A continued squeeze on electricity prices and problems with its Dukovany and Temelín nuclear power plants have hit the Czech Republic’s biggest electricity company.
ČEZ delivered third quarter net profit of 3.2 billion crowns with profit for the first nine months of the year adding up to 18.6 billion crowns on Tuesday. Although operational earnings are down on expectations, ČEZ is sticking to its previous full year profit expectations of 27 billion crowns. It has ongoing cost cutting and the fact that it should reclaim some of the windfall tax on emissions permits imposed by the Czech government in 2011 and 2012 to thank for that feat.
ČEZ said Tuesday that it expects it three closed nuclear units at its Dukovany nuclear reactor to be up and running normally by Christmas. The three units have been closed with only one now running because of problems with X-rays taken of key piping at the units. The company sub-contracted to do the work provided blurred images with the work needing to be repeated and several dozen welds repaired.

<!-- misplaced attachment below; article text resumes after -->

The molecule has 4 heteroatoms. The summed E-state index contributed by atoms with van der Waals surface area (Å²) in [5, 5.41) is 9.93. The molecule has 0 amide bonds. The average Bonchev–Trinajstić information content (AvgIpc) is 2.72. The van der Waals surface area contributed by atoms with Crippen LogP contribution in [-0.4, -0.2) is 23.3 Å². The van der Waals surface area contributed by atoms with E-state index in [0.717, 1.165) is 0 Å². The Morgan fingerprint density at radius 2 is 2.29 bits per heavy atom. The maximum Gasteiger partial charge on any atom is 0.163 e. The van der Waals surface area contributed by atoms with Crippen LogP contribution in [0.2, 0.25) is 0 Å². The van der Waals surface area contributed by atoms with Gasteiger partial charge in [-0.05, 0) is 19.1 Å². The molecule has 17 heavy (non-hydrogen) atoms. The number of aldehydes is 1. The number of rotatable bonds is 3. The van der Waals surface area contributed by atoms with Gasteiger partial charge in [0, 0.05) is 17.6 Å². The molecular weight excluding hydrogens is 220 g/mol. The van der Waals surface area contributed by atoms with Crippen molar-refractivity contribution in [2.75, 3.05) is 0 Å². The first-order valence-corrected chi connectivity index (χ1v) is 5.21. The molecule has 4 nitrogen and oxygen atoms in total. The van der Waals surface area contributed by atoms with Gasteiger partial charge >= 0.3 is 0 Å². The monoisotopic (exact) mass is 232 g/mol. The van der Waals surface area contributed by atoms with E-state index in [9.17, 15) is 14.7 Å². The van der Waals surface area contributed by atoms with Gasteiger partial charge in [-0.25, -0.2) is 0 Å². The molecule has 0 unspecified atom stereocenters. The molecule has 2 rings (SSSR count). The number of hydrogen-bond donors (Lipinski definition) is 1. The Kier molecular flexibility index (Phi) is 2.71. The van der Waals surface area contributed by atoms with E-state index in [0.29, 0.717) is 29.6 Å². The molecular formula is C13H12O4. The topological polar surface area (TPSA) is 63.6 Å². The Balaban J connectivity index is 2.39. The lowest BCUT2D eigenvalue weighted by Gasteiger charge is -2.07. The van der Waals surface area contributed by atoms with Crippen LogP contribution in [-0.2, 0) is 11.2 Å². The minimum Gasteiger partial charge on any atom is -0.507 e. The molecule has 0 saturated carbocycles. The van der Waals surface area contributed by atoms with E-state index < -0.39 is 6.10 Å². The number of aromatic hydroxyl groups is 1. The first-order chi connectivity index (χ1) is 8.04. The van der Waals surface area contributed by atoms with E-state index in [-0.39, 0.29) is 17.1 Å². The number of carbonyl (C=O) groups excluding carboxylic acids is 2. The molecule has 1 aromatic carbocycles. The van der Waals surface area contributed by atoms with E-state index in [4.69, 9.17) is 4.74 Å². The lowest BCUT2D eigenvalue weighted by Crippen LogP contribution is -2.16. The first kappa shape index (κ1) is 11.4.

Problems at both Dukovany and Temelín mean that ČEZ has already given up on its hopes of record output from its nuclear facilities this year.
Meanwhile, ČEZ is poring over the thousands of pages connected with Swedish power company Vattenfall’s plans to sell its lignite mines and brown coal-fired and hydro power plants in Germany. ČEZ, which says the German assets mirror its power production profile and know-how, will have to decide by December 21 whether to make an indicative bid. Czech companies EPH and PPF have teamed up to look at the Vattenfall assets as well with mining company Czech Coal also in the frame.
But compared to other European power companies, ČEZ can take some consolation. The woes of German company RWE are such that its market capitalisation has now dropped to around 220 billion crowns. That means, according to ČEZ, to it has now leapfrogged RWE and is now the seventh biggest European electricity producer.
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